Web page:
Being a Writer

As a kid, I didn’t really think of myself as a writer.  I wasn’t really encouraged by any teachers to become a writer, either.  It’s not that I received that much criticism, but the spotlight for creativity always managed to be on someone else.  I managed to squeak by with decent grades on papers, but that was as far as it went.

In college, I tried to join a writer’s club.  I can’t remember why I went to that meeting, but I felt way out of my league.  Of course, at that point, writing seemed to be reserved for the well-read and the English majors.  I was neither.  I mean, I enjoyed reading, but I never seemed to be reading the right books or understanding the books I did read the right way.  Basically, I had no real confidence when it came to my writing.

So instead of traditional writing, I tried blogging.  I was introduced to it through my college roommate.  She blogged to her friends back home, and I really loved the interactive aspects of blogging.  So, I started my own blog, but it never really took off.  I didn’t have the kind of interactions or views I thought all other blogs must experience.  It was strange to feel isolated in a place where so many other people found connection.

When I got married, I started working from home, and it was the first time I was physically isolated from people for large chunks of my day.  That gave me some time to really devote to blogging, which I thought had been the problem.  But I kept moving from one site to another trying to reinvent myself almost on a yearly basis.  It was hard to maintain a following when I was moving around so much online.  Plus, my confidence kept me from really finding my own voice.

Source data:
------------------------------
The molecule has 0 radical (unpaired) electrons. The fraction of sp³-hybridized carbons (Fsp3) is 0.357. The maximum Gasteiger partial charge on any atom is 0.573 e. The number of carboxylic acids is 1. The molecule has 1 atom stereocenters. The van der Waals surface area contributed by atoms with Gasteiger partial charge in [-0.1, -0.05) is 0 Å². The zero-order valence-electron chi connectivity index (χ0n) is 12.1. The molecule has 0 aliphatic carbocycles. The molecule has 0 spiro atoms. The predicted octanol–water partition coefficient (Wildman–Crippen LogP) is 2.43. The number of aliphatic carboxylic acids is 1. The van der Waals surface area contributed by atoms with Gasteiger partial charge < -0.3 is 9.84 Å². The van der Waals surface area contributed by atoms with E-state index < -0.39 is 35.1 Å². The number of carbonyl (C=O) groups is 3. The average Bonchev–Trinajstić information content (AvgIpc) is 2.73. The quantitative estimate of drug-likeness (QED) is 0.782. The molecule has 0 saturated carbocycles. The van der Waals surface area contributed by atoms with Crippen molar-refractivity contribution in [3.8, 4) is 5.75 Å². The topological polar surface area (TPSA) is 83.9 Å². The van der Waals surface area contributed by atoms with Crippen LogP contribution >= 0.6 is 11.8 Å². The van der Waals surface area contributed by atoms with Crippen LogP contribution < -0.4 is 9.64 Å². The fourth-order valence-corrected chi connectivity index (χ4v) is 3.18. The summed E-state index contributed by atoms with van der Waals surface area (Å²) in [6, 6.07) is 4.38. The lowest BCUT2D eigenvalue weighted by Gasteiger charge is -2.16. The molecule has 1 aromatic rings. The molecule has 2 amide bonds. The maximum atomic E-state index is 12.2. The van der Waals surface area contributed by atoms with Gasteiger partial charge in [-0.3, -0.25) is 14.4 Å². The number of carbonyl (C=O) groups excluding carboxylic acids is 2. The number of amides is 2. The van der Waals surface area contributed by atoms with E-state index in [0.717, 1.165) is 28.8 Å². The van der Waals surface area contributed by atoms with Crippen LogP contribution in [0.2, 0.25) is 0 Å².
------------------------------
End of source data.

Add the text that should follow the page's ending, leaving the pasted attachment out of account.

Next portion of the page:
Over time, the subject matter on my blog found its direction.  In 2014, I started Katy’s Life Story because I wanted to share my story of pregnancy loss and my journey to having a baby.  I had no idea at the time how long and heartbreaking that journey would be, but I kept writing.  I started getting some feedback from others, and it felt great, but I started obsessing about the numbers, the likes and the comments.

At the end of last year, I realized how much validation and pleasing others had affected how I write.  In fact, I struggled with even calling myself a writer.  My first inclination was to leave.  But I realized the blog wasn’t the problem, it was how I saw myself as a writer, and that was what I needed to change.

I started listing the reasons I write.  In truth, the numbers were just a distraction.  With all of the reflection I’ve had over the years from my writing, I feel like I know myself on a better level.  I have had the courage to learn new things, embrace the things I like and become more of who I was created to be.  And I have made a few amazing friends and connections who have inspire, encourage, and challenge me when I need it most.

Going forward, I want to challenge the way I write, and appreciate it for the art that it is.  I want to play and connect, to read other writers and see how they put words their own words and thoughts together.  This journey is far from over, and I’m excited to see where this will take me, line by line and word by word.

2 thoughts on “Being a Writer

  1. Sharon Tucker

    I am so very thankful you did not stop writing/blogging/sharing!!
    Thank you for allowing us to “ride on the train” with you!!


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